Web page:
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Guillain-Barré Syndrome (GBS) is a collection of syndromes that are caused by nerve damage after an infection. In GBS, it isn't a virus or a bacterium itself that causes the damage. Instead, it's hyperactivity by the immune system after the infection is gone that damages nerves and causes symptoms. White blood cells infiltrate nerves and strip away the myelin that "insulates" them and keeps electrical signals going through the right channels.

GBS usually shows up two to four weeks after a relatively benign infection. At first there can be dysesthesias, frighteningly painful sensations, to normal stimulation of the tips of the fingers and toes. Just touching a finger or a toe can provoke a burning or cutting sensation. Alternatively, there can be parasthesias, no sensation at all, and an inability to locate the limbs in space, a reaction on the lines of "I don't know where my hands are." Patients can experience both dysethesias and parasthesias sequentially, and there often is intense pain from even slight movement of the hips, shoulders, or buttocks. 

Adjacent muscles weaken, and the weakness spreads up the arms and legs to the trunk of the body, where it can cause problems with breathing. Someone who has GBS may not be able to stand or walk even if the muscles are not weakened because of balance problems. The can be slow heartbeat (bradycardia) or racing heartbeat (tachycardia). People may sweat profusely, or be unable to sweat at all. They can be pale or flushed. There can be slurred speech, difficulty swallowing, profuse salivation, or dry mouth. Up to about 1/3 of people who develop GBS will need to be on a ventilator in hospital to assist breathing at some point in the course of their disease. When people with GBS have to go on a ventilator, the are typically on it for an average of 50 days.

In the best circumstances, the bizarre collection of symptoms get worse for about twelve days, but they tend to dissipate over, on average, about 200 days. About 80 percent of people who get GBS are able to walk unassisted again in about six months. About 60 percent full recovery of muscle strength is achieved in a year. In about 5 to 10 percent of people who have GBS, recovery takes 18 months or longer, and 7 to 40 percent experience lifetime problems. In the United States, about one in eight people who goes to the intensive care unit with this disease dies of it.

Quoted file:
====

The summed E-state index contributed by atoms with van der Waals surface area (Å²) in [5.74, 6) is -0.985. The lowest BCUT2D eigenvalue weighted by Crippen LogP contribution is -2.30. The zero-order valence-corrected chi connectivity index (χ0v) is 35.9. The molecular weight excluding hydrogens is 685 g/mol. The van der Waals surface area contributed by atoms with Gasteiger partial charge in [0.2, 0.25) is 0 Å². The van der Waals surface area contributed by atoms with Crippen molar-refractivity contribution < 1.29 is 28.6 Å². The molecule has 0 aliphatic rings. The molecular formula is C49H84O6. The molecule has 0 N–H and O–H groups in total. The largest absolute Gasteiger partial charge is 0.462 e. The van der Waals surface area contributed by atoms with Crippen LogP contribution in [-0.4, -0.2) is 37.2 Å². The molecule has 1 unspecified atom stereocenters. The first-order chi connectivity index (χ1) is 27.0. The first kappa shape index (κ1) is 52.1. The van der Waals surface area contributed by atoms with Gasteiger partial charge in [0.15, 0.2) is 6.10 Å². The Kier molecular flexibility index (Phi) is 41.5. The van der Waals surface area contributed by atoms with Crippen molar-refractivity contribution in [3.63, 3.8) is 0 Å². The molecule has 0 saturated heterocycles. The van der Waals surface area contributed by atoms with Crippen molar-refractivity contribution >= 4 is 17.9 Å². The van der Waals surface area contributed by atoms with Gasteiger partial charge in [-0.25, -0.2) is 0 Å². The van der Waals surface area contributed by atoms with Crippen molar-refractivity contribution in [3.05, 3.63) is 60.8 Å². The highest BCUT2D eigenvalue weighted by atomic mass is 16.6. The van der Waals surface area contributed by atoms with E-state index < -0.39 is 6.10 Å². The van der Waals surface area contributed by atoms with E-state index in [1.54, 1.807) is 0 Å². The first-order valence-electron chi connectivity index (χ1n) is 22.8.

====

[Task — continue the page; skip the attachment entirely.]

Many people who get GBS periodically experience relapses of their symptoms. There are at least two sets of antecedent events for these problems:

  • Many people suffer relapses when they get a vaccination. Rabies vaccine, which isn't really optional, is especially likely to cause symptoms to come back. There were also many problems with swine flu vaccine and GBS in 1976, although there have not been as many problems with any of the flu vaccines since then. Sometimes you simply have to have a vaccination, even if it can aggravate symptoms of GBS. Generally it will be best to avoid them.
  • Many people suffer relapses when they get a new infection, especially with the organism Campylobacter jejuni. This is a bacterium that is found in sewage-contaminated water, and that is transmitted in anal-oral sex. It's the most common cause of traveler's diarrhea. Exposure to this specific bacterium is especially likely to cause a relapse of GBS. It's also a good idea to avoid it when you can. If you know the area where you live is about to experience a flood, for example, evacuate it early. Avoid sexual experiences that can expose you to Campylobacter jejuni.

Beyond these simple measures, the most important thing you can do to avoid relapses of GBS is to avoid fatigue. Overexertion results in a cascade of problems that bring old symptoms back. It's more common for people with relatively mild symptoms to overexert and relapse than it is for people with severe disability to encounter this problem.




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